Hyundai’s Best EV Is Now Cheaper Than Ever (but There’s a Catch)

Hyundai’s Best EV Is Now Cheaper Than Ever (but There’s a Catch)

Korean automaker Hyundai has announced that its small electric SUV, the Ioniq 5, will be getting a 2024 refresh in Australia, and that the car will start at a much lower price point than ever before.

The Ioniq 5 is one of Gizmodo Australia’s favourite EVs, with a brilliant interior and a terrific exterior design. However, at $72,000, it held a price point that made it less accessible than the Cupra Born, Tesla Model 3 or the Polestar 2 2022.

Now, Hyundai is bringing down the cost of the Ioniq 5 across the board. The entry-level 2024 Hyundai Ioniq 5 will now start at $64,500, with a revised entry-level model that has quite a substantial catch to it. The entry-level model will now come with 384km WLTP range (58 kWh battery), a substantial downgrade from the entry-level model of 2024, which offered 507km range.

There is also an ‘extended range’ variant of the entry-level model, which offers up to 507km WLTP range with 19-inch wheels, or 476km with 20-inch wheels (77.4 kWh battery). The extended range variant starts at $70,500, which is still below the price of last year’s cheapest Ioniq 5, so if you were thinking of buying one of these cars and if you want the most range, you’d probably have your eye on this model to get the most bang for your buck.

Additionally, Hyundai has scrapped the ‘Techniq’ label from its Ioniq 5 lineup (the name previously represented the mid-range variant). In its place, the ‘Ioniq 5’ name is now the baseline name, the ‘Dynamiq’ name is now the mid-range vehicle, and the ‘Epiq’ is now the high-end model. For the first time, customers will be able to order the Dynamiq and Epiq models with their choice of either RWD or AWD drivetrains (the entry-level Ioniq 5 is only available in RWD).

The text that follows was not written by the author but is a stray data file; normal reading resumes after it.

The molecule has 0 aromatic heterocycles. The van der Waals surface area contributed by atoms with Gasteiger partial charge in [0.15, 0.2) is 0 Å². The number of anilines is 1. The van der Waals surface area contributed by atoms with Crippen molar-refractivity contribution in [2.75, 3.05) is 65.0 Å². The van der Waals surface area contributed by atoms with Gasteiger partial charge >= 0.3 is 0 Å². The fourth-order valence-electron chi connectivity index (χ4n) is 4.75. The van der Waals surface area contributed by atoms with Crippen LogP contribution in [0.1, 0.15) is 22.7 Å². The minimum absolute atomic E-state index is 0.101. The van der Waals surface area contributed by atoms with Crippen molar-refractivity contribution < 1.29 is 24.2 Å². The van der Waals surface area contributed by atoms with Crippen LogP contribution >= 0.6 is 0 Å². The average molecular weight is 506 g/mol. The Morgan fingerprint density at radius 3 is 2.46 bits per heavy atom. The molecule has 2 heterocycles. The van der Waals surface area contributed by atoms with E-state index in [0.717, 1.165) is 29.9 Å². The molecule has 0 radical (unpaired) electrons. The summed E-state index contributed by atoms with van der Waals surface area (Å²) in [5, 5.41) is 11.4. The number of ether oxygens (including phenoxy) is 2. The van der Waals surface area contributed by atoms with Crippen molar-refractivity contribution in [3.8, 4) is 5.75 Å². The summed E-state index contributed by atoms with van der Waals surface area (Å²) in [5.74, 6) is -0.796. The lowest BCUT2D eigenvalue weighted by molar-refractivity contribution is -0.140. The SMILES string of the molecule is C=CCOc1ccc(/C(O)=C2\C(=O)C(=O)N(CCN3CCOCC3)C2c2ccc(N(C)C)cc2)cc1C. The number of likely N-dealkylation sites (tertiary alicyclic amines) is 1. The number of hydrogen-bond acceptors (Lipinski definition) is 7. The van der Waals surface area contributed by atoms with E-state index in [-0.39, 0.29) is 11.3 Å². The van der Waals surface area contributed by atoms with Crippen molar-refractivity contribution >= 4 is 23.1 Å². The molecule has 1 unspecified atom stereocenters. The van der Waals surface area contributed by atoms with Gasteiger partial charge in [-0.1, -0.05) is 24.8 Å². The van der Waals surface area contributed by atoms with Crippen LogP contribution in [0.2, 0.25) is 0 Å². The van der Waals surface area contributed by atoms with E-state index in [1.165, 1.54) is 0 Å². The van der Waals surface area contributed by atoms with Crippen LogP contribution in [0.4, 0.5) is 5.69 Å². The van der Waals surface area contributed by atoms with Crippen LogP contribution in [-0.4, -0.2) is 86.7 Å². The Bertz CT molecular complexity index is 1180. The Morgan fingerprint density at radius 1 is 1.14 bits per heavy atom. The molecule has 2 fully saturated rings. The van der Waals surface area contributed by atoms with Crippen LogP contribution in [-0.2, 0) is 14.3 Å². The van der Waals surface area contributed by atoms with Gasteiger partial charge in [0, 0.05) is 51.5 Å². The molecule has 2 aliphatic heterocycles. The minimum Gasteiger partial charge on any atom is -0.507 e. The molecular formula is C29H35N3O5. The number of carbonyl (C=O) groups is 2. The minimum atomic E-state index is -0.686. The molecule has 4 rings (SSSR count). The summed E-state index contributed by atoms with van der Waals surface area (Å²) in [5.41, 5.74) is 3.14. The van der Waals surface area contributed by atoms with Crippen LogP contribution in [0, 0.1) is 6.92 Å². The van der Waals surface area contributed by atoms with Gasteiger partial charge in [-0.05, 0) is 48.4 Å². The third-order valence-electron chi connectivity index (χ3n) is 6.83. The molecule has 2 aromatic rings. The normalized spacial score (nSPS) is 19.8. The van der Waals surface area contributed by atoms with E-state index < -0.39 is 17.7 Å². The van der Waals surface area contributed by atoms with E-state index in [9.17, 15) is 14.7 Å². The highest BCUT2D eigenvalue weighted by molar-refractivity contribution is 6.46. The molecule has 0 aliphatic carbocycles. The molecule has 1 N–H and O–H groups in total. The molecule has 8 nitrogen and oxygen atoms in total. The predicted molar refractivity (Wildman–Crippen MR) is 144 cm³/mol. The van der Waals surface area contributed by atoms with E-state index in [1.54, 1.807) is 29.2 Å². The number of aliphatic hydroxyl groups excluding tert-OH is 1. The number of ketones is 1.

On top of this, across all variants (including the entry-level model), a heat pump, battery heating system, and battery conditioning system has been introduced (these features were previously exclusive to more expensive models).

And, in addressing one of the concerns we had in our review, Hyundai has also cut down on its use of leather for the interior — but it’s still using it, no doubt. A wool-blend yarn and what Hyundai calls “eco-friendly leather bolsters” now make up the upholstery.

Exclusive to a premium package for the Epiq model, a new rear camera has been introduced, providing a 50 per cent rear view angle via the centre mirror (Hyundai is no stranger to this kind of technology; more expensive trims of the Ioniq 5, Ioniq 6, and its Genesis vehicles come fitted with digital cameras in place of the side mirrors). This extra adds $3,000 to the price, and for Dynamiq and Epiq customers, matte paint colours are available for an additional $1,000.

Before on-road costs, the entry-level Hyundai Ioniq 5 starts at $64,500, the extended range model starts at $70,500, the mid-range Dynamiq starts at $76,000, the Dynamiq AWD starts at $80,500, the Epiq starts at $79,500, and the Epiq AWD starts at $84,000.

Across the range, costs have come down: the entry-level model last year started at $72,000, the mid-range Techniq started at $79,500, and the top-of-the-line Epiq started at $85,000.

This is terrific to see. I hope more electric vehicles start to come down in price, particularly from brands that have been knocking it out of the park like Kia, Volvo, and Cupra. With much cheaper, and still fairly impressive, EVs from automakers like MG on the way, competition is heating up.

Image: Zachariah Kelly/Gizmodo Australia

Want more Aussie car news? Here’s every EV we’ve reviewed in the last two years, all the EVs we can expect down under soon, and our guide to finding EV chargers across the country. Check out our dedicated Cars tab for more.

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